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Offline Muhammad Iqbal Khan

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Short Questions.
« on: 27/01/2008 11:38:09 »
i have few short question of you.

Q1: why liquid is preferred in Clinical Thermometers ?
Q2: Why does an acrobat holds a rod while walking on the rope ?
Q3: Why it is difficult to drive on the oily road ?





                                                            THANKS!!


 

Offline lightarrow

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« Reply #1 on: 27/01/2008 14:00:26 »
i have few short question of you.

Q1: why liquid is preferred in Clinical Thermometers ?
Q2: Why does an acrobat holds a rod while walking on the rope ?
Q3: Why it is difficult to drive on the oily road ?

1. How could you make a solid flow inside a thin glass pipe?
2. When an acrobat alone tilts of some degree, its center of mass tilts too, and this can make him fall if he's not so fast to correct his inclination. The rod increases very much his "moment of inertia" (along the axis of rotation of that tilt) and so every movement which makes him tilt is very much slowed down so he has plenty of time to correct his inclination.
3. Oil doesn't escape easily from the space between the wheel and the road so the static friction between road/wheel is replaced with dynamic friction of the wheel on the oil "film". The dynamic friction of a solid on a liquid is much less than static friction between two solids.
 

Offline daveshorts

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« Reply #2 on: 27/01/2008 14:32:18 »
Just an adjunct to 1 - and a gas is much harder to see. You can build gas thermometers, but you would need to put a piston in the top, which would probably stick, and or leak.
 

another_someone

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« Reply #3 on: 28/01/2008 14:37:36 »
Q1: why liquid is preferred in Clinical Thermometers ?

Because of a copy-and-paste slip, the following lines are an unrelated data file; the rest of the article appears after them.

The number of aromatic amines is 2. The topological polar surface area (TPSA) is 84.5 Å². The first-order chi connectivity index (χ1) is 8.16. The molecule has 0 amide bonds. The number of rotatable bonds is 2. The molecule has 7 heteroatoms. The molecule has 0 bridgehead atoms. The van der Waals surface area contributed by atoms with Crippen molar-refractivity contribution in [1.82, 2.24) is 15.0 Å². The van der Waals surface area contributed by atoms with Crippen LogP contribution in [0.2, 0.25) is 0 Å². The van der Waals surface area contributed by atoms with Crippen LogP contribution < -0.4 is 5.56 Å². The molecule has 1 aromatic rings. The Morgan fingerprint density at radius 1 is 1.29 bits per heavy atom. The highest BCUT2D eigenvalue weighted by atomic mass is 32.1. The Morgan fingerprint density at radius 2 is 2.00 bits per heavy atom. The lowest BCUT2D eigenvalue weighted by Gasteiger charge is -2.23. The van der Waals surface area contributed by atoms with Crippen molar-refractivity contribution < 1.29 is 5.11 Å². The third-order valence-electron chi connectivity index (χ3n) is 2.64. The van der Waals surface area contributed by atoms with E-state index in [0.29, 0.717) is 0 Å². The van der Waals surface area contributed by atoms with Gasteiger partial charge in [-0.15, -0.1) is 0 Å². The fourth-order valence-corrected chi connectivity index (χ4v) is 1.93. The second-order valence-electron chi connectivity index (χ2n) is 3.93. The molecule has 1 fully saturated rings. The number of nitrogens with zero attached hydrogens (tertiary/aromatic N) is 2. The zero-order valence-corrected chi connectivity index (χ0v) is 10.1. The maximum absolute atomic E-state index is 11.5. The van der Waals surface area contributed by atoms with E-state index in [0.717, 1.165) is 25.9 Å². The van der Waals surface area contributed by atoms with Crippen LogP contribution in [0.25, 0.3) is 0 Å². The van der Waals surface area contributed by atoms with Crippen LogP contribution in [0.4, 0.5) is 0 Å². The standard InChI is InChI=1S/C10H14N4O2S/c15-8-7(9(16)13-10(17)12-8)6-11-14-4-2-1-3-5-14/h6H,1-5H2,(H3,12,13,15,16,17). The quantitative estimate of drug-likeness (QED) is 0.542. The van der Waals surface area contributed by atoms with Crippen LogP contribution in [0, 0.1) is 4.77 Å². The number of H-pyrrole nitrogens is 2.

1. How could you make a solid flow inside a thin glass pipe?

You could have powdered solid flow.

Then again, solids don't need to flow in the same way - bimetal strips are used for some circumstances where one wants a simple thermometer that uses solids.  The are not as accurate as clinical thermometers, but they do work - so while I am not claiming that you can get solid based thermometers that work to the standards required of clinical thermometers (if one ignores electronic thermometers, that might be regarded as solid), but there is no technical impossibility to a solid thermometer, and we do have such devices (often as components of domestic heating control systems, where longevity, robustness,  and reliability are more important that than ultimate precision).

 

Offline lightarrow

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« Reply #4 on: 28/01/2008 14:50:18 »
Q1: why liquid is preferred in Clinical Thermometers ?
1. How could you make a solid flow inside a thin glass pipe?

You could have powdered solid flow.

Then again, solids don't need to flow in the same way - bimetal strips are used for some circumstances where one wants a simple thermometer that uses solids.  The are not as accurate as clinical thermometers, but they do work - so while I am not claiming that you can get solid based thermometers that work to the standards required of clinical thermometers (if one ignores electronic thermometers, that might be regarded as solid), but there is no technical impossibility to a solid thermometer, and we do have such devices (often as components of domestic heating control systems, where longevity, robustness,  and reliability are more important that than ultimate precision).

So, to measure a person's temperature do you advise the use of an oven thermometer, with all electric wires and an electric supply connected to it?  :)
(I'm joking, I know what you intended to say).
 

Offline daveshorts

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« Reply #5 on: 28/01/2008 15:47:13 »
Although you could build a thermometer based on powdered solid flow, it would be very difficult, as thanks to friction the density of a powdered solid is dependent upon how it has been treated recently - consider flour before and after sieving it.... this would make the temperature reading dependent upon recent temperature readings...
 

lyner

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« Reply #6 on: 28/01/2008 18:05:11 »
The point of a liquid-filled thermometer is that the liquid in the bulb expands and the very narrow tube causes a 'huge' movement of the liquid column; all the extra volume goes into the column. A gas thermometer could work  (and is used in some applications) but, to measure the actual volume of gas, you need either an 'ideal' piston for the gas to move or a liquid meniscus and fancy pressure-equalising  mechanism. The 'Gas Laws' involve three variables - pressure, temperature and volume, whereas the effect of pressure is minimal for liquids. The expansion of the glass envelope IS relevant in a mercury in glass thermometer but is 'factored in' during calibration.
 

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« Reply #6 on: 28/01/2008 18:05:11 »

 

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